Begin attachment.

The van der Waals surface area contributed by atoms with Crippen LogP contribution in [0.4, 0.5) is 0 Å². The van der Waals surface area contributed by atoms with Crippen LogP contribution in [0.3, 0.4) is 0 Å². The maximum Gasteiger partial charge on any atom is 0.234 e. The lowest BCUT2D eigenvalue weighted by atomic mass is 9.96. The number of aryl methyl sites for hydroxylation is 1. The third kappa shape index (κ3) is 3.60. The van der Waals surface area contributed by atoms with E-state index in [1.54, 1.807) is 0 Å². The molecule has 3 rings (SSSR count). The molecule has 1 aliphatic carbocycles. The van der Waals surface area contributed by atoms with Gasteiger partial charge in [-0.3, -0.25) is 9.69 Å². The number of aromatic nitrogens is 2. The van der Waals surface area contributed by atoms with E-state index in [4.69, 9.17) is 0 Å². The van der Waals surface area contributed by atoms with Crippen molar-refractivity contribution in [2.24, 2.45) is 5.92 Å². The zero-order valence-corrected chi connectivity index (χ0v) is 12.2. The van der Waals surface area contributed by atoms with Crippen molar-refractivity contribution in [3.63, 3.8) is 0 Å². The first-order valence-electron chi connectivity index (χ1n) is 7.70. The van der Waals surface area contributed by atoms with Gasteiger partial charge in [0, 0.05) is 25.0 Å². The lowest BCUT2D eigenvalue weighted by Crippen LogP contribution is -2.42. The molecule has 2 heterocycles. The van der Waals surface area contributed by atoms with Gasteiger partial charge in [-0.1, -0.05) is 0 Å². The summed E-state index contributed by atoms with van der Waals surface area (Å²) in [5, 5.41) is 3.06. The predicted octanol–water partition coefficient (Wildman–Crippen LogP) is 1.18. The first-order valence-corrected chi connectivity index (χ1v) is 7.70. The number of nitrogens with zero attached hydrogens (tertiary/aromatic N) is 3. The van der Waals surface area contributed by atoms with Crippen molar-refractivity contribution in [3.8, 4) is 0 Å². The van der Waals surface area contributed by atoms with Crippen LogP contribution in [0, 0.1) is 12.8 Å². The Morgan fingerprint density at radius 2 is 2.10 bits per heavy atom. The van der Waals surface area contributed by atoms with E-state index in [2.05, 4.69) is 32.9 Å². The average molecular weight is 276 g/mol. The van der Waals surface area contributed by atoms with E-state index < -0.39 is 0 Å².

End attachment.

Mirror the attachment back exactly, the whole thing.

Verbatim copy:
The van der Waals surface area contributed by atoms with Crippen LogP contribution in [0.4, 0.5) is 0 Å². The van der Waals surface area contributed by atoms with Crippen LogP contribution in [0.3, 0.4) is 0 Å². The maximum Gasteiger partial charge on any atom is 0.234 e. The lowest BCUT2D eigenvalue weighted by atomic mass is 9.96. The number of aryl methyl sites for hydroxylation is 1. The third kappa shape index (κ3) is 3.60. The van der Waals surface area contributed by atoms with E-state index in [1.54, 1.807) is 0 Å². The molecule has 3 rings (SSSR count). The molecule has 1 aliphatic carbocycles. The van der Waals surface area contributed by atoms with Gasteiger partial charge in [-0.3, -0.25) is 9.69 Å². The number of aromatic nitrogens is 2. The van der Waals surface area contributed by atoms with E-state index in [4.69, 9.17) is 0 Å². The van der Waals surface area contributed by atoms with Crippen molar-refractivity contribution in [2.24, 2.45) is 5.92 Å². The zero-order valence-corrected chi connectivity index (χ0v) is 12.2. The van der Waals surface area contributed by atoms with Crippen molar-refractivity contribution in [3.63, 3.8) is 0 Å². The first-order valence-electron chi connectivity index (χ1n) is 7.70. The van der Waals surface area contributed by atoms with Gasteiger partial charge in [0, 0.05) is 25.0 Å². The lowest BCUT2D eigenvalue weighted by Crippen LogP contribution is -2.42. The molecule has 2 heterocycles. The van der Waals surface area contributed by atoms with Gasteiger partial charge in [-0.1, -0.05) is 0 Å². The summed E-state index contributed by atoms with van der Waals surface area (Å²) in [5, 5.41) is 3.06. The predicted octanol–water partition coefficient (Wildman–Crippen LogP) is 1.18. The first-order valence-corrected chi connectivity index (χ1v) is 7.70. The number of nitrogens with zero attached hydrogens (tertiary/aromatic N) is 3. The van der Waals surface area contributed by atoms with Crippen molar-refractivity contribution in [3.8, 4) is 0 Å². The van der Waals surface area contributed by atoms with Crippen LogP contribution in [0, 0.1) is 12.8 Å². The Morgan fingerprint density at radius 2 is 2.10 bits per heavy atom. The van der Waals surface area contributed by atoms with E-state index in [2.05, 4.69) is 32.9 Å². The average molecular weight is 276 g/mol. The van der Waals surface area contributed by atoms with E-state index < -0.39 is 0 Å².